Wii Fit Plus - Review

Game your way to better fitness with the Wii Fit Plus from Nintendo.

Wii Fit Plus review - screen shot
Wii Fit Plus screen shot. Courtesy of Amazon

My instant Wii Fit Plus review is this: Upgrading to Wii Fit Plus is well worth the low price, especially if you already have Wii Fit (with balance board). Nintendo addressed many of the complaints customers had about Wii Fit in Wii Fit Plus. It allows you to combine exercises and games into more smoothly flowing workouts, and enjoy group play easily. It includes all of the old Wii Fit games, plus 15 new ones.

You can purchase Wii Fit Plus with or without the Wii balance board. Buy from Amazon

You can also take the upgrade a step further, to Wii Fit U. If you have the Wii U console, you can use it with Wii Fit U to access more games and offline play and exercise. You can transfer your data from Wii Fit or Wii Fit Plus. You can also use the balance board, remotes, and nunchuck controllers you already have. Buy from Amazon

Nintendo Wii Fit Plus - Pros and Cons


  • Better options for multiplayer mode; fun new games
  • Strength and yoga moves can be combined to flow together
  • Choose built-in or custom routines
  • See calories burned for each game or session
  • Syncs seamlessly with existing Wii Fit data
  • Reports estimated calories burned for each game played, and for entire session of play
  • Simple switching from one player to another


  • Preset routines are brief and not intuitively named
  • Not a substitute for more vigorous, sustained exercise
  • Still too much click-through and too many extra screens

Wii Fit Plus - Review

Like many others, my family and I enjoyed Wii Fit, but saw some drawbacks in the super popular exergame. I didn't like the frequent emphasis on competition and ranking (this is discouraging for my young kids, who don't stand a chance against mom and dad in most games).

And I hated having to page through screen after screen in between each activity, or to change from one player to another.

Wii Fit Plus contains some welcome improvements. It's now very simple to switch users as you play, and some new games are designed especially for multiplayer mode. And the system now allows for exercise routines, in which games and activities are linked together with minimal clicks in between. Unfortunately, this feature could still use more work. The preset routines are a mere six to eight minutes long, and they are grouped into four vaguely titled categories: Lifestyle, Health, Youth, and Form (maybe this is a language problem?). To learn what exercises are in each routine, you need to click through from the categories to each individual routine. The good news is that you can group these routines, or any other combo of yoga and strength moves, together to make a longer, custom routine.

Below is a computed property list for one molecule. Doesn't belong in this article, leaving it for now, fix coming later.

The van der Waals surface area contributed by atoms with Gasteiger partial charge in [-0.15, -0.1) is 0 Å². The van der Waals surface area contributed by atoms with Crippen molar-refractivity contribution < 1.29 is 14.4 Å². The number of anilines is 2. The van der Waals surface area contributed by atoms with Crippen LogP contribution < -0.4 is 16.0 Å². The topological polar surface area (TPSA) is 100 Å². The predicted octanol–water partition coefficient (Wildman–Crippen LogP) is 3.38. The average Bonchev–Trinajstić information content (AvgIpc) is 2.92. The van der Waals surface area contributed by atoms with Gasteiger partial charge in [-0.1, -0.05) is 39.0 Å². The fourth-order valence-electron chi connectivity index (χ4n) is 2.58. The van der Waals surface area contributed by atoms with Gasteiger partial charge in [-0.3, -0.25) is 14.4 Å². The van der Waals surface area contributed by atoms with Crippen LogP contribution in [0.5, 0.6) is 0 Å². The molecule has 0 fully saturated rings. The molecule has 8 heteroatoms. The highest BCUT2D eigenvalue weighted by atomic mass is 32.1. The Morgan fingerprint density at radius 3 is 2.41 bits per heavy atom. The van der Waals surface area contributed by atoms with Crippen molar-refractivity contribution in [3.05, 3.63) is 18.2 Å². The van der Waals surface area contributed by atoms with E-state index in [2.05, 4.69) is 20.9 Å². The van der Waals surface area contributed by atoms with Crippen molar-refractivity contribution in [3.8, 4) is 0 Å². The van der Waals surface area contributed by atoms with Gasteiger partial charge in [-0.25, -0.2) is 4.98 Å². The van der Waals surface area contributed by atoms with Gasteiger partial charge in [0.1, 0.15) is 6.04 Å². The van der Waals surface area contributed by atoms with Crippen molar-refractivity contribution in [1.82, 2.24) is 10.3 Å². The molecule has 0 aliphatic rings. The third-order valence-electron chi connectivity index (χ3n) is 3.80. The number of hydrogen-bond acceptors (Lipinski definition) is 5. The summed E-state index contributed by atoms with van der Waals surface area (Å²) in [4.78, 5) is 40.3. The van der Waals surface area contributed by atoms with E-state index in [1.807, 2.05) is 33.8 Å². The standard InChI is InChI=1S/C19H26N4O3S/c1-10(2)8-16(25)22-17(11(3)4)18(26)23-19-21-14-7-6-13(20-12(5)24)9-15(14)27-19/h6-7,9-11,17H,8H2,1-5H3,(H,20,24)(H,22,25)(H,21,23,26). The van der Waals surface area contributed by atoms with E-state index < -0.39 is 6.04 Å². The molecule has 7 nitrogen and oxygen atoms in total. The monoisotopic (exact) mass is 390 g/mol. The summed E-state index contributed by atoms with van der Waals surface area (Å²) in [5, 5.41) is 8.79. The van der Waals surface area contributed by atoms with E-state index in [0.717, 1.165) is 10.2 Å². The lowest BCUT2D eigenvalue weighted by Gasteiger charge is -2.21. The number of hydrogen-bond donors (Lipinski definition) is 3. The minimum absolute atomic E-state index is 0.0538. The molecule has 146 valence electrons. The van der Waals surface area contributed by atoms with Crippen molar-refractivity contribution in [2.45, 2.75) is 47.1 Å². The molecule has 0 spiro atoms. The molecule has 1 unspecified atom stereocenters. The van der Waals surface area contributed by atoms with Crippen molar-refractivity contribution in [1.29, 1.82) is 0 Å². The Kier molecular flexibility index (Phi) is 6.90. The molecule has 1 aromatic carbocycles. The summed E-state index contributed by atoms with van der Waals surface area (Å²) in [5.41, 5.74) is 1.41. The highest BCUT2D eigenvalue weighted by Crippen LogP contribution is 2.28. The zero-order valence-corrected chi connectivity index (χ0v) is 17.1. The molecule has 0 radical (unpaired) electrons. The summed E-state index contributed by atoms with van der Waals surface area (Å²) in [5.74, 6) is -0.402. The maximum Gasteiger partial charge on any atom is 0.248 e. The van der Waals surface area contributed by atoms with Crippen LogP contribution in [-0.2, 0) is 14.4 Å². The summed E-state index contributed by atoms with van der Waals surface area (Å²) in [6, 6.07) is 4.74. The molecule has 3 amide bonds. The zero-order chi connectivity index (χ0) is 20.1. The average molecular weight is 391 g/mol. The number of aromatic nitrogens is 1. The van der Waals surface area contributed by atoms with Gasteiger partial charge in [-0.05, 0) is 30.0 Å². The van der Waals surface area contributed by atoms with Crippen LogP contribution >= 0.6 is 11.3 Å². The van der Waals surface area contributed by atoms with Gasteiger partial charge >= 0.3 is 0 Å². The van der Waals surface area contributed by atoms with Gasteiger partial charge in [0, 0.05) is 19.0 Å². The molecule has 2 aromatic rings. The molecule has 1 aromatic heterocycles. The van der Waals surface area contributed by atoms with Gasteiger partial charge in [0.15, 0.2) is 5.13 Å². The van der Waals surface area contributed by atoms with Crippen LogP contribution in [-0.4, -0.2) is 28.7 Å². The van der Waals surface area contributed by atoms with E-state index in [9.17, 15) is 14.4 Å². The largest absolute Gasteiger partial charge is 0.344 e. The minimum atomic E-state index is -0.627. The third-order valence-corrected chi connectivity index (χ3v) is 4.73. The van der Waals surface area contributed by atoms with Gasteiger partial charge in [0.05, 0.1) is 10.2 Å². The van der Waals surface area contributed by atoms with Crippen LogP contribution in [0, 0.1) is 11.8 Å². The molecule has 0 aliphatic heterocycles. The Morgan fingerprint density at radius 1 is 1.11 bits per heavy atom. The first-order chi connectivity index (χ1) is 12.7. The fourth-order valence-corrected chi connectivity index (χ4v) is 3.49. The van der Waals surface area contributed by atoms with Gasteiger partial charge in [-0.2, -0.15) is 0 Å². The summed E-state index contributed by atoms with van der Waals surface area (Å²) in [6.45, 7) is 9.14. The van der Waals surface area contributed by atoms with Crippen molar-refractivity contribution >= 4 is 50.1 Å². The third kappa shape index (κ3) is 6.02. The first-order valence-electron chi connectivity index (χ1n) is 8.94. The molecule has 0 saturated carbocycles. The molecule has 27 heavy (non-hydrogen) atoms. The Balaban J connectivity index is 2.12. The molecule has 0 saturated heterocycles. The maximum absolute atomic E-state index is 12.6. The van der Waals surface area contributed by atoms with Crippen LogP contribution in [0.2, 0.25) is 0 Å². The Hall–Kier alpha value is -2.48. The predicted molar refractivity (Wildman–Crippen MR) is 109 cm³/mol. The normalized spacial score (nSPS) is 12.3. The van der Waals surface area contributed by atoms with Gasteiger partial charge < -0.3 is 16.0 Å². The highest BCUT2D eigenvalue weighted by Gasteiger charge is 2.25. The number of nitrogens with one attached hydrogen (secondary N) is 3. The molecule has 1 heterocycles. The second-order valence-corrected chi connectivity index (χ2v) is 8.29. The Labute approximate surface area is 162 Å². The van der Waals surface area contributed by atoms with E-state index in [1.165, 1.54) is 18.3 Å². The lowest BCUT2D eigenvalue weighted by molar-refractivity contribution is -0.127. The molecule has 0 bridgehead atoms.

In the good news/bad news category, Wii Fit Plus reports calories burned for exercises and for each session. It's great to have a report on what you're doing—but you may be disappointed by the low numbers. As I and others have noted, Wii Fit and Wii Fit Plus are lots of fun and a step up from sitting still on the couch, but they definitely don't replace more vigorous play and exercise.

But. Did I mention fun? Wii Fit Plus contains 15 new games and many of them are real winners. An obstacle course game had my kids collapsing in gales of laughter as their Mii avatars tumbled off the course and into the water below. In Bird's Eye Bulls-Eye, all of us flapped our arms like crazy (hello shoulder workout!), trying to guide our costumed Miis to a series of targets. And who wouldn't love a virtual Snowball Fight?

At less than $20, the Wii Fit Plus is a great deal if you already have a Wii Fit and balance board and are looking to upgrade. Once we slipped the disc into our Wii console, all our Wii Fit data transferred automatically—it was that simple.

Disclosure: A review sample (of the Wii Fit Plus disc only) was provided by the manufacturer. 

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